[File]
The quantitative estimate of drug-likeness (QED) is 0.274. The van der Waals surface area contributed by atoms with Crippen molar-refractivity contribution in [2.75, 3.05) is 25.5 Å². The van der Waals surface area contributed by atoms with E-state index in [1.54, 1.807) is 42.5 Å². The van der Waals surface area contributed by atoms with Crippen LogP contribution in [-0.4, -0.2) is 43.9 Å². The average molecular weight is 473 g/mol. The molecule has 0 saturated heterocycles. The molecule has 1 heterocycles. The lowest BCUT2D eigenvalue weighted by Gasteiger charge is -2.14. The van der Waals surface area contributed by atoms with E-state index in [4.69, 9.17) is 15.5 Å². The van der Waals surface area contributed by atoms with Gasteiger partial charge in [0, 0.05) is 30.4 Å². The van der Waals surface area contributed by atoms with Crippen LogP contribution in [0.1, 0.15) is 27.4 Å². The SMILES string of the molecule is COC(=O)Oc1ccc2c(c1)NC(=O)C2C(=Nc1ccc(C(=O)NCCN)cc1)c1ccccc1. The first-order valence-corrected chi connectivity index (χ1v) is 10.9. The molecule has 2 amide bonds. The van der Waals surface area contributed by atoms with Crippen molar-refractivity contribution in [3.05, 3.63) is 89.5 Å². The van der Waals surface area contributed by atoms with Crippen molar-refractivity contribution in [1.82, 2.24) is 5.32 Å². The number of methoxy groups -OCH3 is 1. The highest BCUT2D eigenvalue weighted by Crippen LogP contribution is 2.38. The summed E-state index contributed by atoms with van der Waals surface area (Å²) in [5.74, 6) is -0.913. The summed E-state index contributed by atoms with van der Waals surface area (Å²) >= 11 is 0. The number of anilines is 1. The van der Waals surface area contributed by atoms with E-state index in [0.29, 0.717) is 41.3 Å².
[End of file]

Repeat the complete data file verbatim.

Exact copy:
The quantitative estimate of drug-likeness (QED) is 0.274. The van der Waals surface area contributed by atoms with Crippen molar-refractivity contribution in [2.75, 3.05) is 25.5 Å². The van der Waals surface area contributed by atoms with E-state index in [1.54, 1.807) is 42.5 Å². The van der Waals surface area contributed by atoms with Crippen LogP contribution in [-0.4, -0.2) is 43.9 Å². The average molecular weight is 473 g/mol. The molecule has 0 saturated heterocycles. The molecule has 1 heterocycles. The lowest BCUT2D eigenvalue weighted by Gasteiger charge is -2.14. The van der Waals surface area contributed by atoms with E-state index in [4.69, 9.17) is 15.5 Å². The van der Waals surface area contributed by atoms with Gasteiger partial charge in [0, 0.05) is 30.4 Å². The van der Waals surface area contributed by atoms with Crippen LogP contribution in [0.1, 0.15) is 27.4 Å². The SMILES string of the molecule is COC(=O)Oc1ccc2c(c1)NC(=O)C2C(=Nc1ccc(C(=O)NCCN)cc1)c1ccccc1. The first-order valence-corrected chi connectivity index (χ1v) is 10.9. The molecule has 2 amide bonds. The van der Waals surface area contributed by atoms with Crippen molar-refractivity contribution in [3.05, 3.63) is 89.5 Å². The van der Waals surface area contributed by atoms with Crippen molar-refractivity contribution in [1.82, 2.24) is 5.32 Å². The number of methoxy groups -OCH3 is 1. The highest BCUT2D eigenvalue weighted by Crippen LogP contribution is 2.38. The summed E-state index contributed by atoms with van der Waals surface area (Å²) in [5.74, 6) is -0.913. The summed E-state index contributed by atoms with van der Waals surface area (Å²) >= 11 is 0. The number of anilines is 1. The van der Waals surface area contributed by atoms with E-state index in [0.29, 0.717) is 41.3 Å².